Thankfully this past winter there has been plenty of rain, spring water has been given the all-clear (a meeting, chaired by the Mayor was held on the Bourtzi last Sunday to confirm it) and everyone is more or less back to ‘normal’ – everyone except me that is!

Now natural Skiathos spring water is heavy in iron anyway but both my bore holes were producing nothing but a bright red sludge. It became impossible to use – whites turned bright orange in the washing machine and sanitary ware became stained too. I say ‘both’ but only one bore-hole was semi use-able anyway. One well had been drilled too deep, below the water table (and had only ever produced salt (sea) water!) so we’d invested in a costly filtration system but even that eventually couldn’t cope with the demands placed on it, and the other well had virtually run dry. With our sterna water all but used-up too, we were becoming desperate, The garden was dying around us, (and not the most vital of issues, I know, but the new pool was a permanent shade of green/black) and I couldn’t even wash a dish (let alone myself ) and feel clean! (several people had commented on my ‘golden tan’ – little did they know!)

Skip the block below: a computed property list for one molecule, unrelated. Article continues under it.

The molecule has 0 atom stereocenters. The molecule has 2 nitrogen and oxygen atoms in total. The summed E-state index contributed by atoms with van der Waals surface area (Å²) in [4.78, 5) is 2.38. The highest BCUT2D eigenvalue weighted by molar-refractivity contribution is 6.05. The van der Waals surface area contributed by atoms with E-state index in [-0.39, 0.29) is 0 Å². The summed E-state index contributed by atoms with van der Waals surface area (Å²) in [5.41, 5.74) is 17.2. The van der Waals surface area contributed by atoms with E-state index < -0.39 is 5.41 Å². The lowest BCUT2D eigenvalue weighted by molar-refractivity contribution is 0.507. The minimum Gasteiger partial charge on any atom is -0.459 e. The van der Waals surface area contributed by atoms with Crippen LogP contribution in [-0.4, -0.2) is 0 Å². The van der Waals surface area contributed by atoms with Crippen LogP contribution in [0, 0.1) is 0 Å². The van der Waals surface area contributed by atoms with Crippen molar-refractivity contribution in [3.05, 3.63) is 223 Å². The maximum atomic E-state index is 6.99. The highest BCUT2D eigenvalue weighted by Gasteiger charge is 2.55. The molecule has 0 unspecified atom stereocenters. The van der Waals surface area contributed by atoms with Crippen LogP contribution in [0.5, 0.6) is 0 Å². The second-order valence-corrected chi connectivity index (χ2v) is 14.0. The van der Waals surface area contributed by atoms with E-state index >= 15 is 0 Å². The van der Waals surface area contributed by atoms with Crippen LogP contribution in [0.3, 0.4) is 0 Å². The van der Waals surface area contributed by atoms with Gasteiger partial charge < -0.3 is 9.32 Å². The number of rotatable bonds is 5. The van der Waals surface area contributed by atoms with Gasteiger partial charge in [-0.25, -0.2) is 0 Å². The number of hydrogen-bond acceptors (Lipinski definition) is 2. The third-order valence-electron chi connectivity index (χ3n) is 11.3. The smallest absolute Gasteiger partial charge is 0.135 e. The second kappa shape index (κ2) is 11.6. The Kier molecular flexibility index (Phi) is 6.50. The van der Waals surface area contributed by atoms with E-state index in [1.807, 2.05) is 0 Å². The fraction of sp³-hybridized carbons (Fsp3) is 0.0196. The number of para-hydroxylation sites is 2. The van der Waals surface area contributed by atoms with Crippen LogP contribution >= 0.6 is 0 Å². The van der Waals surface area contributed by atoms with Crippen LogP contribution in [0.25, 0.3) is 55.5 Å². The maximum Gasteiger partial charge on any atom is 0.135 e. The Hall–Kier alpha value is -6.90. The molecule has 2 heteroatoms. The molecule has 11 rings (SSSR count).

So last week our dear electrician friend Costas (Zembekis) took apart the whole system. He raised the pump in the salty well, lowered the one in the original well and Hey Presto! Clean, sweet water gushed forth from both! I feel re-born! Most evening are now spent watering the garden profusely and the grateful plants are already responding well…and bursting into fragrant bloom! (and I’m feeling pretty fragrant myself again too!!)